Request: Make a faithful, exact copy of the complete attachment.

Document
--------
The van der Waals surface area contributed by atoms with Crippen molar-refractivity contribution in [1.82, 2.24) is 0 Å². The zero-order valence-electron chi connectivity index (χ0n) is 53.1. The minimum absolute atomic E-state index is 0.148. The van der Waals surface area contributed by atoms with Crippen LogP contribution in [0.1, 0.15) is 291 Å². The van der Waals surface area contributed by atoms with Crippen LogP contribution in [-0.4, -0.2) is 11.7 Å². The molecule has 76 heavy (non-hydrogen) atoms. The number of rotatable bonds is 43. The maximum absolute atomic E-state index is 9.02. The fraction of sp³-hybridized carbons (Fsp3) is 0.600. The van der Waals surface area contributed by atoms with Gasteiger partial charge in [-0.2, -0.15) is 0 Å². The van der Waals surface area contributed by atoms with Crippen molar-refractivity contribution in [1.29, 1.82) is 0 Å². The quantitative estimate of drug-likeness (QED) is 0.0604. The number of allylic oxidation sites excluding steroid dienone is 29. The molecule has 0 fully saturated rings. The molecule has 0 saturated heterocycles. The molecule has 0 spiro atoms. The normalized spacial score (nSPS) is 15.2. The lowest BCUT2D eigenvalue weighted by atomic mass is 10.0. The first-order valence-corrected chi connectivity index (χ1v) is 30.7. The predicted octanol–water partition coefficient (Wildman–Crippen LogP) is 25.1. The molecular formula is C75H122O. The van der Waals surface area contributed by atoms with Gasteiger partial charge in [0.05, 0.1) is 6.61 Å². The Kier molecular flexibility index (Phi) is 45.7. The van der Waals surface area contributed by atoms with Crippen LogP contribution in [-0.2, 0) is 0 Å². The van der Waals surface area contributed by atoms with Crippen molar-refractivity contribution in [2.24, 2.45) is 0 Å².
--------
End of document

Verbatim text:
The van der Waals surface area contributed by atoms with Crippen molar-refractivity contribution in [1.82, 2.24) is 0 Å². The zero-order valence-electron chi connectivity index (χ0n) is 53.1. The minimum absolute atomic E-state index is 0.148. The van der Waals surface area contributed by atoms with Crippen LogP contribution in [0.1, 0.15) is 291 Å². The van der Waals surface area contributed by atoms with Crippen LogP contribution in [-0.4, -0.2) is 11.7 Å². The molecule has 76 heavy (non-hydrogen) atoms. The number of rotatable bonds is 43. The maximum absolute atomic E-state index is 9.02. The fraction of sp³-hybridized carbons (Fsp3) is 0.600. The van der Waals surface area contributed by atoms with Gasteiger partial charge in [-0.2, -0.15) is 0 Å². The van der Waals surface area contributed by atoms with Crippen molar-refractivity contribution in [1.29, 1.82) is 0 Å². The quantitative estimate of drug-likeness (QED) is 0.0604. The number of allylic oxidation sites excluding steroid dienone is 29. The molecule has 0 fully saturated rings. The molecule has 0 saturated heterocycles. The molecule has 0 spiro atoms. The normalized spacial score (nSPS) is 15.2. The lowest BCUT2D eigenvalue weighted by atomic mass is 10.0. The first-order valence-corrected chi connectivity index (χ1v) is 30.7. The predicted octanol–water partition coefficient (Wildman–Crippen LogP) is 25.1. The molecular formula is C75H122O. The van der Waals surface area contributed by atoms with Gasteiger partial charge in [0.05, 0.1) is 6.61 Å². The Kier molecular flexibility index (Phi) is 45.7. The van der Waals surface area contributed by atoms with Crippen LogP contribution in [-0.2, 0) is 0 Å². The van der Waals surface area contributed by atoms with Crippen molar-refractivity contribution in [2.24, 2.45) is 0 Å².